April 2004    
<< Home   Volume 03 Issue 04

People – Not Their Words – Tell "The Carbohydrate Story"


Has the world gone mad condemning carbohydrates?

  • Over half the US population is either on a low-carb diet, has tried a low-carb diet, or plans to try a low-carb diet in the future according to one recent report.1  Does this mean carbohydrates have now been proven harmful to our health and waistline? 
  • Should the fact that almost every sector of the food industry, from Heinz Ketchup to Michelob Beer, has jumped on the low-carb bandwagon cause us to start shopping in the Atkins-friendly aisles?
  • Does the claim by TGIF Friday's restaurants that a Sizzling NY Strip (steak) covered with Bleu Cheese and a Bunless Burger (two meat patties covered with cheese), "not only helps you lose weight, but reduces risk factors associated with serious diseases, including diabetes and cardiovascular disease," 2 cause us to now think that everything we once learned about nutritious eating must have been wrong?
  • Now that W. Atlee Burpee & Co., the seed seller, ranks their veggies according to carbohydrate content in order to help us choose the seeds to plant to grow "low-carb" plants in this year's garden, should we question the very wisdom of Nature's design?  Maybe plants should have been made low-carb in the first place by our Creator?

With so much contrary information coming from every direction people doubt their own sanity and everything they once knew to be true about good eating.   But by taking a moment to make a few simple observations about people you will know the truth.


First Observation: Worldwide, Trim People Eat Carbohydrates


f I hand you a globe of the Earth and ask you to identify for me the populations of people who looked the healthiest and trimmest, whom will you name?  Immediately, Asians (Japanese, Chinese, Koreans, Thai, Filipinos, etc.) stand out.  And what do they eat? Mostly rice! – with some vegetables too, but little meat and no dairy products.  Not only are they trim for a lifetime, but they have a healthy and youthful look.  When you get to know them better you will discover they have extremely low rates of diabetes, obesity, arthritis, multiple sclerosis, heart disease and cancers of the breast, prostate, and colon.  


Rice has been cultivated by the Japanese for over 2000 years as their principle crop.  The fundamental importance of rice to the Japanese people is reflected by the facts that rice was once used as a currency, and that the formal Japanese word for cooked rice (gohan) has also the general meaning of "meal."  The literal meaning of breakfast (asa gohan), for example, is "morning rice."  In China the word for rice is also the word for food.  The Chinese say "A meal without rice is like a beautiful woman with only one eye."  Instead of saying the typical greeting "How are you?" the Chinese ask "Have you had your rice today?"  In India, rice is the first food a new bride offers her husband.  In Indonesia, no girl can be considered for marriage until she can skillfully prepare rice.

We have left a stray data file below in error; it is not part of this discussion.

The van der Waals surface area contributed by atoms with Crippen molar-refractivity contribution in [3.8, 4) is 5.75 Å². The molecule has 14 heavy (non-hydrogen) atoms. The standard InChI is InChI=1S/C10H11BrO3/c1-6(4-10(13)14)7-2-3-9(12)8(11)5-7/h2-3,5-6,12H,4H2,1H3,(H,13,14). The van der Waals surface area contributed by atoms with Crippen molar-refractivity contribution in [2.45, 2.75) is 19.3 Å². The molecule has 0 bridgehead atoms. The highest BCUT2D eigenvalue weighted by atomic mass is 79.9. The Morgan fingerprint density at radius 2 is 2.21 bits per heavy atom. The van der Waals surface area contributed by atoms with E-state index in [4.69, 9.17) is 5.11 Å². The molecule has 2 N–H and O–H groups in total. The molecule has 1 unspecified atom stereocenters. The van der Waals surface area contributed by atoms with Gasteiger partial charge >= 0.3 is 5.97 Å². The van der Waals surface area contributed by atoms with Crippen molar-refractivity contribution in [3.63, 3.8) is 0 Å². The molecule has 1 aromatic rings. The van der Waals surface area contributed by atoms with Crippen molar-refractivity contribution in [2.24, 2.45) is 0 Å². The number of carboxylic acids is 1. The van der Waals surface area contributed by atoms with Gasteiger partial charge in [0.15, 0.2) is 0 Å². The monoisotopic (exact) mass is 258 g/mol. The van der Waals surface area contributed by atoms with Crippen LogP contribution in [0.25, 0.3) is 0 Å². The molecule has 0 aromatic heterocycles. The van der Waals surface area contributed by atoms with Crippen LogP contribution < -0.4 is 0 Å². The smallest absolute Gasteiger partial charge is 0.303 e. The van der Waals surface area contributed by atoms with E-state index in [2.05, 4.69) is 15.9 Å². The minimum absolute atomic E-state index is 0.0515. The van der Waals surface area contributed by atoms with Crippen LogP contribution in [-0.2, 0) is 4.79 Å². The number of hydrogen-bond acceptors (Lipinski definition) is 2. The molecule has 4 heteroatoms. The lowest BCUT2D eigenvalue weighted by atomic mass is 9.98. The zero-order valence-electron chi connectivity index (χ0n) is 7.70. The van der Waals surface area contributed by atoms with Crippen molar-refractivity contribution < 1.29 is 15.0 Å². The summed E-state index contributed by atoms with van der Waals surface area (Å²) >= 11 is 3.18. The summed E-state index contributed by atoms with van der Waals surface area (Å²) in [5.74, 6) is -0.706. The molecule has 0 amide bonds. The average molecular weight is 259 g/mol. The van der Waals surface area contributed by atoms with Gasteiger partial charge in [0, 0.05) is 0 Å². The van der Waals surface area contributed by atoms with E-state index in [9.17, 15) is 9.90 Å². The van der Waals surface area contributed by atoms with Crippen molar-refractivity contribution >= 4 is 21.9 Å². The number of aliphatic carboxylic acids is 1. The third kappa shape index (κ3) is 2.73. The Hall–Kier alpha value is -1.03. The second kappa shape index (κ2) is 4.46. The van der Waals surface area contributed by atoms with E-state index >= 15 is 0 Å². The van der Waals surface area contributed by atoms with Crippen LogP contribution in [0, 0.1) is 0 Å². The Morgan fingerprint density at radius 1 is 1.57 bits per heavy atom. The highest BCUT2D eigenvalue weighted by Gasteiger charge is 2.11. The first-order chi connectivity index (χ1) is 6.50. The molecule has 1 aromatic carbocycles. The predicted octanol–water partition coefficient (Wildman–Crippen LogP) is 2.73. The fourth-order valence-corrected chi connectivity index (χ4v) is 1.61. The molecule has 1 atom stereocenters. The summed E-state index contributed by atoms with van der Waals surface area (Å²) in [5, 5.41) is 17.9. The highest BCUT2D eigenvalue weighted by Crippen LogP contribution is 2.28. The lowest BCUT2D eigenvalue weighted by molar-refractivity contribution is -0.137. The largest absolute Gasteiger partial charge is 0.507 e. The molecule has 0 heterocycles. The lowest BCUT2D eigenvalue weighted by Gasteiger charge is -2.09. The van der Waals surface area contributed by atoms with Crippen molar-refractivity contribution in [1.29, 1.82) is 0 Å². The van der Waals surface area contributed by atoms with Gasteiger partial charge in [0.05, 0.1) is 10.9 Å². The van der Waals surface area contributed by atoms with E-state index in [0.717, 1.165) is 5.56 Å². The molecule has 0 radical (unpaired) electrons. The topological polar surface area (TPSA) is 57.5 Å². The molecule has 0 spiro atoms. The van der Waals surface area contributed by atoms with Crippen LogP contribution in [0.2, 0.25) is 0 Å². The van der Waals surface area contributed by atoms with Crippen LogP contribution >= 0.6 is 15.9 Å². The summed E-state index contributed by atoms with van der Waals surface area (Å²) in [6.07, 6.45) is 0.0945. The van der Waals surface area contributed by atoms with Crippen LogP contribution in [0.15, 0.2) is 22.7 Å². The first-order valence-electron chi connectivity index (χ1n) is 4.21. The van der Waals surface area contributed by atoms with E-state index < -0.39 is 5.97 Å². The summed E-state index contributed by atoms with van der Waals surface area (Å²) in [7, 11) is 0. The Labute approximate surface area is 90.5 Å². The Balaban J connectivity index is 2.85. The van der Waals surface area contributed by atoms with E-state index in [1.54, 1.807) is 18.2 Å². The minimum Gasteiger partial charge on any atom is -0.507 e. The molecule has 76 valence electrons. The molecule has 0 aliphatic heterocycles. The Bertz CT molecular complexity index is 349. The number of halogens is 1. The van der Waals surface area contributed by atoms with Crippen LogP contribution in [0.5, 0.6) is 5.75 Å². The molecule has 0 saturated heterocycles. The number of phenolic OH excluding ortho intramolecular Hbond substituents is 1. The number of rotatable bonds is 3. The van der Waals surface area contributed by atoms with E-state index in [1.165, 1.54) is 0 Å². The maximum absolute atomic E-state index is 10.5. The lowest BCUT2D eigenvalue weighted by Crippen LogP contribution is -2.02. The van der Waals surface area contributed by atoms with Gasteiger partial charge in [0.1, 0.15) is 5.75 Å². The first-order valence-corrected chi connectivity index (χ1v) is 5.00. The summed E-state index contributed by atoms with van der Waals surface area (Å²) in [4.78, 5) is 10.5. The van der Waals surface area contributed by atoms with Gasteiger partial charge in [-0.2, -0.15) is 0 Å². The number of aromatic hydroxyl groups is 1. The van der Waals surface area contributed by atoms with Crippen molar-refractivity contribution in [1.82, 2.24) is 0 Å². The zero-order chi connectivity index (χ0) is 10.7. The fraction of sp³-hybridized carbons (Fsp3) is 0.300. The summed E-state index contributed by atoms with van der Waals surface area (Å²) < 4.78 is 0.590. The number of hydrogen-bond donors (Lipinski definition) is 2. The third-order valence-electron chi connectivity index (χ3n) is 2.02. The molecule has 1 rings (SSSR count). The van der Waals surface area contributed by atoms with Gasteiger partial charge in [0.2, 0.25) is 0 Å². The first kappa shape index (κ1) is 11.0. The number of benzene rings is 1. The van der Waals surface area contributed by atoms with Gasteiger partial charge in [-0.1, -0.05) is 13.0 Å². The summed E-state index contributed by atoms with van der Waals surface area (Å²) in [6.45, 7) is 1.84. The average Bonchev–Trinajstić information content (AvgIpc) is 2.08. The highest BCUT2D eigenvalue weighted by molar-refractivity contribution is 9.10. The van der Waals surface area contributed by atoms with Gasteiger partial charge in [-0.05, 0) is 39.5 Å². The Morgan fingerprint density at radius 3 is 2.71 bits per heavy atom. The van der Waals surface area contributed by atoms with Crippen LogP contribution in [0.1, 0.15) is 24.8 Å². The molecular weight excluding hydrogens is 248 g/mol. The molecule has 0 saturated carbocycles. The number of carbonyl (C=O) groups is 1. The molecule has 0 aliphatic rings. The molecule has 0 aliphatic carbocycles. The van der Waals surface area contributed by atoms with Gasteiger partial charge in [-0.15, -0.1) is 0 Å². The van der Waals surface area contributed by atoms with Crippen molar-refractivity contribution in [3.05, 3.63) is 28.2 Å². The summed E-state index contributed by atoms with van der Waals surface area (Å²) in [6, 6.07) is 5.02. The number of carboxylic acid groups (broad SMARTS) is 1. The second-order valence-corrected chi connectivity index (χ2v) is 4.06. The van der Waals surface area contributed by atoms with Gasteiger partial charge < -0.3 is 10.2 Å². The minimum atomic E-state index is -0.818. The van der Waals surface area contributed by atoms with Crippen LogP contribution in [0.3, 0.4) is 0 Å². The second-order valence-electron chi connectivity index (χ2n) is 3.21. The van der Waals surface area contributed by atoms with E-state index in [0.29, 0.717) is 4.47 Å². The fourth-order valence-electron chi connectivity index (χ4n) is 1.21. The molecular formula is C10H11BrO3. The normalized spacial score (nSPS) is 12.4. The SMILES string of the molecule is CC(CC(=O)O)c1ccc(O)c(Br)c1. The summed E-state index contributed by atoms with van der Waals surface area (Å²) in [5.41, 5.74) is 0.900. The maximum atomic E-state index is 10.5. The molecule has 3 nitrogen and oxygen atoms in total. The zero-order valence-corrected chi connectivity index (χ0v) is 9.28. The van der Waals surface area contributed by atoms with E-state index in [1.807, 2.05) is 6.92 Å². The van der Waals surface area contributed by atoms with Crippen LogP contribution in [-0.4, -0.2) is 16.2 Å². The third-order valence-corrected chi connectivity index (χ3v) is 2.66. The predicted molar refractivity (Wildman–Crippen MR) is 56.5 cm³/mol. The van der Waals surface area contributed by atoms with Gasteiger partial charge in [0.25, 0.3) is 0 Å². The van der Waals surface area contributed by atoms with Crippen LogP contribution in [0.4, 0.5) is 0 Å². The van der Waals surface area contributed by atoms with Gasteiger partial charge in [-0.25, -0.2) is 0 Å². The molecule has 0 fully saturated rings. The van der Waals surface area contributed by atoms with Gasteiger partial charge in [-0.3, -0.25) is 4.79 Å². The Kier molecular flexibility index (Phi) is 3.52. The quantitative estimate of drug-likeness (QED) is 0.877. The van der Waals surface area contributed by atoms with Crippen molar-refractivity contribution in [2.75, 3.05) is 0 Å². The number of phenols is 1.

Similar observations correlating high carbohydrate consumption with good health can be made for people living in rural Mexico on corn and beans, Africa on millet and beans, Peru on potatoes, New Guinea on sweet potatoes, and in the Middle East on chickpeas and rice.

Confirmation of the importance of carbohydrate is found when people reduce their consumption by migrating to a Western nation, like the USA or the countries of Europe.  As they eat less carbohydrate, and more fat and protein, they become fatter and sicker. Similar changes in health are seen within nations, like Japan, as the people become wealthy from industrialization and change to "American" foods.


Scientific documentation of these simple observations was recently reported in a four-nation study from Northwestern University of more than 4,000 men and women ages 40 to 59.3  Researchers found the thinnest people on Earth eat the most carbohydrates, and the people who eat the most protein were found to be the heaviest.


There are no exceptions: consumption of foods naturally high in carbohydrate means a trim, healthy appearance.


Second Observation:  Athletes Fueled by Carbohydrates Win

All knowledgeable scientists agree that for winning performance during prolonged exercise the best fuel for the body is carbohydrate.4-6  In practical terms, this means eating starches (rice, corn, potatoes, beans, pasta, bread, etc.), vegetables, and fruits – all of these plant foods contain from 70% to 95+% of their calories as carbohydrate.  Unbeatable athletes shun foods devoid of meaningful amounts of carbohydrate – these are meat, poultry, fish, eggs, cheeses, and vegetable oils.  No endurance athlete would ever consider competing while following a low-carb diet.



The Southwestern Indians Live and Die by Carbohydrates

The Tarahumara Indians living in the Sierra Madre Occidental region of northwestern Mexico are an example of the high level of activity an entire population of people can enjoy on high-carb foods.8  These people are known worldwide as "the running Indians," because their entire culture is based around sprinting from one place to the next, and they have been known to travel between 50 and 80 miles every day at a race-like pace. Their diet is practically meatless, consisting of 90% corn, pinto beans (chili), and vegetables (like squash).9  This energetic population is free of diabetes, obesity, and heart disease.10